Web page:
Years later, the question persists: can being dependent on doctors or, more broadly, the pharmaceutical industry, really be seen as a way of empowering women? Without going so far as to examine extreme examples of birth control being abused, such as through China’s infamous One-Child Policy, it is difficult not to get the feeling that the widespread acceptance of contraception represents a failure to trust women to manage their own fertility independently. It is uncontroversial to state that education marks the most important step to personal freedom and NFP offers precisely that education. It is pointless to talk about women ‘controlling their own bodies’ if they are kept ignorant of the natural functions of their bodies and encouraged to see themselves as physically defective for being female and fertile.
I have many wishes for my daughters, but one of them is that, by the time they both reach their teens, the condom-unrolling exercises and questions on the blatantly obvious will have been replaced by authentic, holistic education in which they will be taught about the beauty of human fertility, learn to chart their own cycles and reach adulthood truly empowered. It is a big ask, but thanks to the student who dragged me along to that talk long ago, I will be able to teach them myself.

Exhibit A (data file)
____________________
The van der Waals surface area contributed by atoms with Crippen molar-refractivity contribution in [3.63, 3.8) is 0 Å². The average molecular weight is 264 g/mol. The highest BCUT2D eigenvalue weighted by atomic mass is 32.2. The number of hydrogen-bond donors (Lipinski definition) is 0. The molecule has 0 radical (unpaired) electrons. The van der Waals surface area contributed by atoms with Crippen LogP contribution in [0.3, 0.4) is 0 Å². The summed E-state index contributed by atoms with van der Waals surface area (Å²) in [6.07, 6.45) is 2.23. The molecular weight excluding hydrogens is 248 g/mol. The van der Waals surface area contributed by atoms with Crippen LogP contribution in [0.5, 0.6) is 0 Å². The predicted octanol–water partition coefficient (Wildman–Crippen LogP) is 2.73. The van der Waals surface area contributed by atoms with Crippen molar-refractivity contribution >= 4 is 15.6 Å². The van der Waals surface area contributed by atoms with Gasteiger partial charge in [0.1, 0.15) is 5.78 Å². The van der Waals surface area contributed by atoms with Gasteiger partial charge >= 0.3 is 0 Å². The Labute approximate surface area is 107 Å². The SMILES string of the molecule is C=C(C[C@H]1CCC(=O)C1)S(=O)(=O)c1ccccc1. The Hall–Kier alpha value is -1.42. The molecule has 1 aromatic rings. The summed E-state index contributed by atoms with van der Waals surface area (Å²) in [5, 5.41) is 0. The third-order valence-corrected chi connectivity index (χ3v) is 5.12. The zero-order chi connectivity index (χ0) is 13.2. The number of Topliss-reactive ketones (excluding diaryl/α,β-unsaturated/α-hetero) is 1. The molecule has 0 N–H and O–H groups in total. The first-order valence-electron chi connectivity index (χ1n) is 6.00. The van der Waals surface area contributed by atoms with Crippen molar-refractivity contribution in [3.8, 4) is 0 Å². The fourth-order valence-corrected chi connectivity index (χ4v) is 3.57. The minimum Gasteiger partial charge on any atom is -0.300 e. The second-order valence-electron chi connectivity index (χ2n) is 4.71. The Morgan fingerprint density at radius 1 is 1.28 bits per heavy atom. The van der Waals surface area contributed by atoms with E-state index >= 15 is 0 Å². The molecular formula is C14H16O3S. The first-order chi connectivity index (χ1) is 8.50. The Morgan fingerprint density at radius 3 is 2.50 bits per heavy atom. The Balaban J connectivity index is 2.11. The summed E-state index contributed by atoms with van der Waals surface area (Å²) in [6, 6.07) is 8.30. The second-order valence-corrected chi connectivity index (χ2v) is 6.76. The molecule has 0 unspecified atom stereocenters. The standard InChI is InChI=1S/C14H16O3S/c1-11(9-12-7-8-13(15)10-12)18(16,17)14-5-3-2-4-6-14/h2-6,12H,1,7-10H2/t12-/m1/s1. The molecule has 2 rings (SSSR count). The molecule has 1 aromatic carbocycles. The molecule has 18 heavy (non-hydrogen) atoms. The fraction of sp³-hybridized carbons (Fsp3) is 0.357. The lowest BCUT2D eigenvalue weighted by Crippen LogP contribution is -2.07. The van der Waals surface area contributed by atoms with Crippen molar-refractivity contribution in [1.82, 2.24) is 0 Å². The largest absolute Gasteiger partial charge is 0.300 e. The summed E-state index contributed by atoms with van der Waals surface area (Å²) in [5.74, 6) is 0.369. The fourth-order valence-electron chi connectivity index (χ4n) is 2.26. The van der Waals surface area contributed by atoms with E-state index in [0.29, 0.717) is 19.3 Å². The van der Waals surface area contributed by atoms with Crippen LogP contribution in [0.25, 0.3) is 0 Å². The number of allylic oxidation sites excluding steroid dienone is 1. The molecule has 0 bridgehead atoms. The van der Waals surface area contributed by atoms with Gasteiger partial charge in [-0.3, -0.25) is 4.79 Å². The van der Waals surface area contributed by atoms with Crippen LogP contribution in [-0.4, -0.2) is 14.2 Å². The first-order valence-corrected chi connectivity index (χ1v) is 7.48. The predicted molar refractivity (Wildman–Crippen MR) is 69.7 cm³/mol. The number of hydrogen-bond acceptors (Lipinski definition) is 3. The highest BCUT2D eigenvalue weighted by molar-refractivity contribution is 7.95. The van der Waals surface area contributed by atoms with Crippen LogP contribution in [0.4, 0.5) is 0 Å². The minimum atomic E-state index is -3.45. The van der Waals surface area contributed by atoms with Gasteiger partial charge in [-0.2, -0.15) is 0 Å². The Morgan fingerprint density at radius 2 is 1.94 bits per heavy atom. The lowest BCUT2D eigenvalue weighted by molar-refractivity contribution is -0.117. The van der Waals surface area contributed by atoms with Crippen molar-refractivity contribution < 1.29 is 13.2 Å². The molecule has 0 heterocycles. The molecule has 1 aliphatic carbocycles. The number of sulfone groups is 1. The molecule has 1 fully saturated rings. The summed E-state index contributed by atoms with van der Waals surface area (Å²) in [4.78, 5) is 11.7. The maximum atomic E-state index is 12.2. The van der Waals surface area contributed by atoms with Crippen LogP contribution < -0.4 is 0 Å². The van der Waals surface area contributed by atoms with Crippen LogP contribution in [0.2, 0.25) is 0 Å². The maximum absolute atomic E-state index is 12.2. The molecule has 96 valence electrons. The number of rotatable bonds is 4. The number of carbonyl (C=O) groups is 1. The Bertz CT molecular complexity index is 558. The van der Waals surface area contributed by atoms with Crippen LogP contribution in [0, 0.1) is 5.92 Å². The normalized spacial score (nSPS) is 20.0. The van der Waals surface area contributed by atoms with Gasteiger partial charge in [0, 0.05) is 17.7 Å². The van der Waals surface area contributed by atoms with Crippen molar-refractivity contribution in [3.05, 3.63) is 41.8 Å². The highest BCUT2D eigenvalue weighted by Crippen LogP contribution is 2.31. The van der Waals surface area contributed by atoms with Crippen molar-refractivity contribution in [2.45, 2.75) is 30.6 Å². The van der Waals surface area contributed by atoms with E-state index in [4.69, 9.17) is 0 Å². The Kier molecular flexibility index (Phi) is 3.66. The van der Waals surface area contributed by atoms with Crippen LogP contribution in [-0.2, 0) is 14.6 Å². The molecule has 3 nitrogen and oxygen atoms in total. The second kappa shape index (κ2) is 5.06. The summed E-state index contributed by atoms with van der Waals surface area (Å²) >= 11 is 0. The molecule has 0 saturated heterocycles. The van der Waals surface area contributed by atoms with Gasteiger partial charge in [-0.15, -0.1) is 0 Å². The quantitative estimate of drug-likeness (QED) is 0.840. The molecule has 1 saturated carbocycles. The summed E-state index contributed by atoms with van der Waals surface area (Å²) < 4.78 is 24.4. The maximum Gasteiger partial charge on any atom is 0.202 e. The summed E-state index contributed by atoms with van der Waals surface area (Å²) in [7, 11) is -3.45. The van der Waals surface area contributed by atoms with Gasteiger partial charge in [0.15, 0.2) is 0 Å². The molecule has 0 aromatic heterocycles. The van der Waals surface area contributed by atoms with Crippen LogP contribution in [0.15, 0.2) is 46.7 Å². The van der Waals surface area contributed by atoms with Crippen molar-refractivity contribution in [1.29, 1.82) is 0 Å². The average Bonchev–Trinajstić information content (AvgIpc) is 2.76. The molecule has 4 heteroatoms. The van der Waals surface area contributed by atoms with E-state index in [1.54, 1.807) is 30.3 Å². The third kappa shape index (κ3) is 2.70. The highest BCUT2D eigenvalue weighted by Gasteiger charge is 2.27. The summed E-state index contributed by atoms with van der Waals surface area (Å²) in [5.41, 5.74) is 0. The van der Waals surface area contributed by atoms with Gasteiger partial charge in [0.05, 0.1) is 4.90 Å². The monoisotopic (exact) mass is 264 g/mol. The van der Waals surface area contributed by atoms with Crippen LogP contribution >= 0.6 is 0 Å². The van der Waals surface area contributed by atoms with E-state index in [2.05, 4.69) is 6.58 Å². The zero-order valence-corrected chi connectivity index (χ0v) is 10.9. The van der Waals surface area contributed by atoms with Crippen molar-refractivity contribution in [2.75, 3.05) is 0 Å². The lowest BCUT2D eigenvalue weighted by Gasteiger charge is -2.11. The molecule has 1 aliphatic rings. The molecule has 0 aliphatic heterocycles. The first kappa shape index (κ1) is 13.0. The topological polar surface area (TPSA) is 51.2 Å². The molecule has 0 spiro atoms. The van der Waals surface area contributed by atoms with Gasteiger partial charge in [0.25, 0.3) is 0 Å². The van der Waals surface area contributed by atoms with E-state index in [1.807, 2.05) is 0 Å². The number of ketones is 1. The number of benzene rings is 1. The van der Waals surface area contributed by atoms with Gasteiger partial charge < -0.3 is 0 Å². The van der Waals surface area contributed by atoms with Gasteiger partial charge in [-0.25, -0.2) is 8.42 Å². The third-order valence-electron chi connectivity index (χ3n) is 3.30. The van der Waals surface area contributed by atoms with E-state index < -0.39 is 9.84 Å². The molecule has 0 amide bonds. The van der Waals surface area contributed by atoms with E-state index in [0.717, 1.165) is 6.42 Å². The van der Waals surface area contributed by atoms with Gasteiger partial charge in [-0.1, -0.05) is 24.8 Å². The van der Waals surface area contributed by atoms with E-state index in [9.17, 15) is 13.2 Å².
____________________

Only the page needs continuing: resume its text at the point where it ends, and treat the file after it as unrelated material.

Editor’s note: Fiorella Nash will be traveling from her home in the UK to give several talks in northern California from August 20th-23rd.
• On Thursday, August 20, at 7:00 pm, she will speak on “Freedom and Fertility” at Kolbe Academy & Trinity Prep (2055 Redwood Rd, Napa, CA).
• She will be the banquet speaker at the conclusion of the “Male and Female He Created Them: Marriage and Stewardship of the Body” event to be held in San Francisco on August 21 and 22, 2015. Her topic will be ““A Path Worth Walking: Life, Liberty, and the Rise of Pro-Life Feminism”. Registration and more info at www.canfp.org.
• On Sunday, August 23, at 7:00 pm, she will speak on “Freedom and Fertility” at Star of the Sea parish (4420 Geary Blvd., San Francisco).
This article reprinted from Spring Edition 2015 of CANFP NEWS with permission of the California Association of Natural Family Planning: www.canfp.org | email@example.com | 1‐877‐33‐CANFP
If you value the news and views Catholic World Report provides, please consider donating to support our efforts. Your contribution will help us continue to make CWR available to all readers worldwide for free, without a subscription. Thank you for your generosity!
Click here for more information on donating to CWR. Click here to sign up for our newsletter.